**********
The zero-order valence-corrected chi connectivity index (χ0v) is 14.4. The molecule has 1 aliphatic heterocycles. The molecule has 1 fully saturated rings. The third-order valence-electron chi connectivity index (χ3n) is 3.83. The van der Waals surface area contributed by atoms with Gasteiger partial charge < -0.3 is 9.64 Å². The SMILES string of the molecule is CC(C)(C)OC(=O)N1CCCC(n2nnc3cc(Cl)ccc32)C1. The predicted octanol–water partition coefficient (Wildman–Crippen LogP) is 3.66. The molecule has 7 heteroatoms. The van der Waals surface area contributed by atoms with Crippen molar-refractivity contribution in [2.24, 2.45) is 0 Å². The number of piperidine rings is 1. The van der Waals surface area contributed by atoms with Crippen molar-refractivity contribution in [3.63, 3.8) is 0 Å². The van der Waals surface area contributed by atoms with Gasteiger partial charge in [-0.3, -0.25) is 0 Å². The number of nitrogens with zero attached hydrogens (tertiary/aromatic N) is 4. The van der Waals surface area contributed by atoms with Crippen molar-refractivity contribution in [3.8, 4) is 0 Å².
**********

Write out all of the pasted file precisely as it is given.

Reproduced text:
The zero-order valence-corrected chi connectivity index (χ0v) is 14.4. The molecule has 1 aliphatic heterocycles. The molecule has 1 fully saturated rings. The third-order valence-electron chi connectivity index (χ3n) is 3.83. The van der Waals surface area contributed by atoms with Gasteiger partial charge < -0.3 is 9.64 Å². The SMILES string of the molecule is CC(C)(C)OC(=O)N1CCCC(n2nnc3cc(Cl)ccc32)C1. The predicted octanol–water partition coefficient (Wildman–Crippen LogP) is 3.66. The molecule has 7 heteroatoms. The van der Waals surface area contributed by atoms with Crippen molar-refractivity contribution in [2.24, 2.45) is 0 Å². The number of piperidine rings is 1. The van der Waals surface area contributed by atoms with Crippen molar-refractivity contribution in [3.63, 3.8) is 0 Å². The van der Waals surface area contributed by atoms with Gasteiger partial charge in [-0.3, -0.25) is 0 Å². The number of nitrogens with zero attached hydrogens (tertiary/aromatic N) is 4. The van der Waals surface area contributed by atoms with Crippen molar-refractivity contribution in [3.8, 4) is 0 Å².